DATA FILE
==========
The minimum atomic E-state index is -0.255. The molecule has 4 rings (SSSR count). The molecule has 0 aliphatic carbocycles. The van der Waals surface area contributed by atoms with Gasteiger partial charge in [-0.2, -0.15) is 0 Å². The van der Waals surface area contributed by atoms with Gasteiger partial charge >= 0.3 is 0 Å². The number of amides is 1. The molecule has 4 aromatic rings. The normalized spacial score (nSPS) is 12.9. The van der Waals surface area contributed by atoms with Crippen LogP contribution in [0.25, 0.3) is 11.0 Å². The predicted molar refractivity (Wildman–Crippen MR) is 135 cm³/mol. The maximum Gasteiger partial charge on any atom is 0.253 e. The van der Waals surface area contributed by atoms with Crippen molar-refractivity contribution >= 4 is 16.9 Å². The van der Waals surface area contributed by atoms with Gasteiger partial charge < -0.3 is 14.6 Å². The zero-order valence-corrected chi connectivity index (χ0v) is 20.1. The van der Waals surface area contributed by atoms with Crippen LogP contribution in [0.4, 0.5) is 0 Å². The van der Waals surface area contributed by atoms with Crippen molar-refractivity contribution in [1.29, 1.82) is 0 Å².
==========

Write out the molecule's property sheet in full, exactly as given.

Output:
The minimum atomic E-state index is -0.255. The molecule has 4 rings (SSSR count). The molecule has 0 aliphatic carbocycles. The van der Waals surface area contributed by atoms with Gasteiger partial charge in [-0.2, -0.15) is 0 Å². The van der Waals surface area contributed by atoms with Gasteiger partial charge >= 0.3 is 0 Å². The number of amides is 1. The molecule has 4 aromatic rings. The normalized spacial score (nSPS) is 12.9. The van der Waals surface area contributed by atoms with Crippen LogP contribution in [0.25, 0.3) is 11.0 Å². The predicted molar refractivity (Wildman–Crippen MR) is 135 cm³/mol. The maximum Gasteiger partial charge on any atom is 0.253 e. The van der Waals surface area contributed by atoms with Crippen molar-refractivity contribution >= 4 is 16.9 Å². The van der Waals surface area contributed by atoms with Gasteiger partial charge < -0.3 is 14.6 Å². The zero-order valence-corrected chi connectivity index (χ0v) is 20.1. The van der Waals surface area contributed by atoms with Crippen LogP contribution in [0.4, 0.5) is 0 Å². The van der Waals surface area contributed by atoms with Crippen molar-refractivity contribution in [1.29, 1.82) is 0 Å².